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Why Donate

GreaterWMS is an APLv2 licensed

open source project maintained by Elvis Shi and his team and a community of open source contributors. We create new features, fix bugs, and maintain GreaterWMS on behalf of the community so you can continue to develop your own projects. We're working hard to shape the future of the warehouse management ecosystem, writing code once and deploying it as a web app, mobile app, and/or Electron app.

Like most open source products, GreaterWMS cannot do this alone. We rely on sponsors, advocates and supporters to keep growing. When GreaterWMS starts to bring you some enterprise business stability, take into account the tens of thousands of hours it was created and give some money back to the team that created it. Finally, if your company relies on GreaterWMS, the best way to ensure GreaterWMS continues to serve you is to invest in it to keep it going!

Our manifesto

  • The dream of open source is a noble cause that allows the community to grow and the code to be nurtured. Based on the philosophy of free and open source, GreaterWMS is committed to the principles of Good Labs.

  • GreaterWMS is always free and open source, it's a self-governing place where everyone who follows the rules of the community is invited and encouraged to participate.

Participation is a form of collaborative appreciation

  • A lot of open source projects, like GreaterWMS and Vue.js, are developed by people who work on behalf of their communities on their own time, with no need for financial compensation. This "code ownership" is actually a very important issue as the owner decides how to go further.

  • So who are these people? They, like you, needed a certain feature and found an open source solution like GreaterWMS. They are the people who use the software and decide to contribute by helping to improve it.

  • Maybe they are passionate about coding and want the project to use their talents. There are many reasons to engage in a community around an open source project. But most people have one thing in common:

  • They find free time in their busy schedules of work, family and commitment to get involved because it makes them feel like they can be part of a larger cause (more than an individual).

  • To give you some perspective, the lead developer and core maintainer of GreaterWMS Elvis Shi in the development phase of 1.0.0-alpha.1 to 1.0.0-rc.1 Spent over 5000 hours. During this time he logged over 3000 commits and added 400,000 lines of code.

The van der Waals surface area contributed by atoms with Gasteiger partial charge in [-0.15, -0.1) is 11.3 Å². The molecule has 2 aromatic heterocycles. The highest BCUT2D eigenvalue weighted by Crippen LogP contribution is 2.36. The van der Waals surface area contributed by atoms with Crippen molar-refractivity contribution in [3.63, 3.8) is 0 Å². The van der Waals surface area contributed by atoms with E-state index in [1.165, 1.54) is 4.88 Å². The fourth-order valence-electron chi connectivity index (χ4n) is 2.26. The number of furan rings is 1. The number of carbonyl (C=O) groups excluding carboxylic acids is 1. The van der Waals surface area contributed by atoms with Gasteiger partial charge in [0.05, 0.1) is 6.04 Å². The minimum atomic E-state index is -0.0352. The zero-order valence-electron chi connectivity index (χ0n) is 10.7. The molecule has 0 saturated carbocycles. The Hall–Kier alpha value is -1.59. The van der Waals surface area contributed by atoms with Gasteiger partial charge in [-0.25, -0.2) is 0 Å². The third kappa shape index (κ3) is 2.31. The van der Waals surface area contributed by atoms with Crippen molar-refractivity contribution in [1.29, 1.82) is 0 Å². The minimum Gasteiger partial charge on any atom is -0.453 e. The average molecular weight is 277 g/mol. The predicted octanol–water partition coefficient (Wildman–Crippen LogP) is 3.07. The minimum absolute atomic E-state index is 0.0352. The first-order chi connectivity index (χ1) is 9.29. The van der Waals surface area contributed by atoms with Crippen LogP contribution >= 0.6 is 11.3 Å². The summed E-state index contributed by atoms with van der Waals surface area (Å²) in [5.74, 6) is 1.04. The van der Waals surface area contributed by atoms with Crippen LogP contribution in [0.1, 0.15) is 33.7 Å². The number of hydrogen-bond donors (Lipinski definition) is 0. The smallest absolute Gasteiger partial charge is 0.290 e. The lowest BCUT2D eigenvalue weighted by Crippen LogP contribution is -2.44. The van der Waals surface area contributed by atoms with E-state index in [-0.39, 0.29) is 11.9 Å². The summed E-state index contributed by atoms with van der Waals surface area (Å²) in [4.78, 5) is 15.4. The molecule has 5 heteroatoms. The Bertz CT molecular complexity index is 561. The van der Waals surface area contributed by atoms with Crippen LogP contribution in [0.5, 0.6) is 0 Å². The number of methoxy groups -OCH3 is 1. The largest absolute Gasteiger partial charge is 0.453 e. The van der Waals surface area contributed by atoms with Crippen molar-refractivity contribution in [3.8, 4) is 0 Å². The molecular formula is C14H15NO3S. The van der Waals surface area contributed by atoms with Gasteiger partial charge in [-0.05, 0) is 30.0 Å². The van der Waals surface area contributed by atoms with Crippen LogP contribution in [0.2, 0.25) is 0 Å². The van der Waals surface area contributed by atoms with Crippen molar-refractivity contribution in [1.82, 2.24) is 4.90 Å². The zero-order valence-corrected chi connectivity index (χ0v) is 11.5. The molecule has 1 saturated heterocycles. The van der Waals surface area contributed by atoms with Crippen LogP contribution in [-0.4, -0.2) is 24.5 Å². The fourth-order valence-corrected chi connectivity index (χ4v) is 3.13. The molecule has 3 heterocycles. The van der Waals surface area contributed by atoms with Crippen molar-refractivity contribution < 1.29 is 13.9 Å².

• The rest of the team and all staff communicating the support line and fixing the code remain (as of March 2021) working countless hours as unpaid volunteers. They are becoming increasingly accountable to project units and are a valuable resource for the communities we must protect.

Financial sponsorship to guarantee maintenance

  • Nothing is certain, except that "node_modules" is still the heaviest thing in the universe, and at some point will need regular financial support to guarantee the maintenance of large open source projects. References.

  • Now that GreaterWMS is at this point, your support will make a difference.

  • If your business relies on open source, you can hedge the risk of it disappearing with financial support so you can rest assured that the software will continue to be available to you.

  • Contrary to long-term licensing contracts for proprietary software, this model works because you encourage innovation, help the next generation of developers grow, and implicitly authorize to participate in discussions about the features you need and the problems you find.

  • If open source is financially viable for those developing the project, more people will get involved. If these developers can earn enough income to support themselves, they are more likely to stay involved.

  • Financial support for open source literally means that the person developing the project has another reason to stick with it.

  • Many promising open source projects turn into "abandoned software" because the original developers have lost momentum. The maintenance phase is actually where many open source projects die. Money is a great community feedback that says "Keep it up and keep maintaining this project! We need you!!!"

What do you get from it

  • If you support open source, you will be part of the community. It's a large community, but often tight-knit. Your support shows that you believe in community, which makes you part of the family. If enough financial support comes together, it could also mean that core developers and maintainers can work full-time without needing to work elsewhere. This in turn promotes an environment where they are able to process fixes and requests faster than they would on a "hobby" basis.

  • So maybe you're a business that uses open source software to give yourself a competitive advantage, increase profits, or simply solve problems that other software can't. Maybe you're an individual using open source solutions and you can't afford expensive enterprise software. Like this example.

  • Or you realize that millions of lines of code are lines you don't have to write, just thanks for the effort behind it.

  • Whatever open source software you use, think about the people who have spent a long time developing it and getting it to work for you.

  • Even a small donation can have a huge impact on them, especially since it means someone will be very grateful to them and let them know.